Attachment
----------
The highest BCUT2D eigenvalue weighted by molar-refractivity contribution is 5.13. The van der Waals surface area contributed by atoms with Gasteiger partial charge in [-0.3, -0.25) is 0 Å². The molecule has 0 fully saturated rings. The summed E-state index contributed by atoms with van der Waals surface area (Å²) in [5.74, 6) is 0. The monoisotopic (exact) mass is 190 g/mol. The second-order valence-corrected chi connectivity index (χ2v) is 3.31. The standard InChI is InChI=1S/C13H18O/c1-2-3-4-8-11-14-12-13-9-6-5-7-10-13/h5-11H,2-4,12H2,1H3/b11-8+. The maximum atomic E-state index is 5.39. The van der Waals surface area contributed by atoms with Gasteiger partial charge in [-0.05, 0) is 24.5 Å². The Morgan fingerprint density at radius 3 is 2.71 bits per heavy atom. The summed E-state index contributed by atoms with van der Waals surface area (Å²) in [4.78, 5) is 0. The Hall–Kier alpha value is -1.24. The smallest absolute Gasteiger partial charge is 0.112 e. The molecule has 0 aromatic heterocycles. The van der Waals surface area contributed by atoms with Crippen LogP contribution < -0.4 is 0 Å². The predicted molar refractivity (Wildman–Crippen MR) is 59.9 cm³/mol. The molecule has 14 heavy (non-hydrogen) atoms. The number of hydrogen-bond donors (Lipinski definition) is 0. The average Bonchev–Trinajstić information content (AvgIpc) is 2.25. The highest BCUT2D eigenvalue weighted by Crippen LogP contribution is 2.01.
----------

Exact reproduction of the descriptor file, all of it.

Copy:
The highest BCUT2D eigenvalue weighted by molar-refractivity contribution is 5.13. The van der Waals surface area contributed by atoms with Gasteiger partial charge in [-0.3, -0.25) is 0 Å². The molecule has 0 fully saturated rings. The summed E-state index contributed by atoms with van der Waals surface area (Å²) in [5.74, 6) is 0. The monoisotopic (exact) mass is 190 g/mol. The second-order valence-corrected chi connectivity index (χ2v) is 3.31. The standard InChI is InChI=1S/C13H18O/c1-2-3-4-8-11-14-12-13-9-6-5-7-10-13/h5-11H,2-4,12H2,1H3/b11-8+. The maximum atomic E-state index is 5.39. The van der Waals surface area contributed by atoms with Gasteiger partial charge in [-0.05, 0) is 24.5 Å². The Morgan fingerprint density at radius 3 is 2.71 bits per heavy atom. The summed E-state index contributed by atoms with van der Waals surface area (Å²) in [4.78, 5) is 0. The Hall–Kier alpha value is -1.24. The smallest absolute Gasteiger partial charge is 0.112 e. The molecule has 0 aromatic heterocycles. The van der Waals surface area contributed by atoms with Crippen LogP contribution < -0.4 is 0 Å². The predicted molar refractivity (Wildman–Crippen MR) is 59.9 cm³/mol. The molecule has 14 heavy (non-hydrogen) atoms. The number of hydrogen-bond donors (Lipinski definition) is 0. The average Bonchev–Trinajstić information content (AvgIpc) is 2.25. The highest BCUT2D eigenvalue weighted by Crippen LogP contribution is 2.01.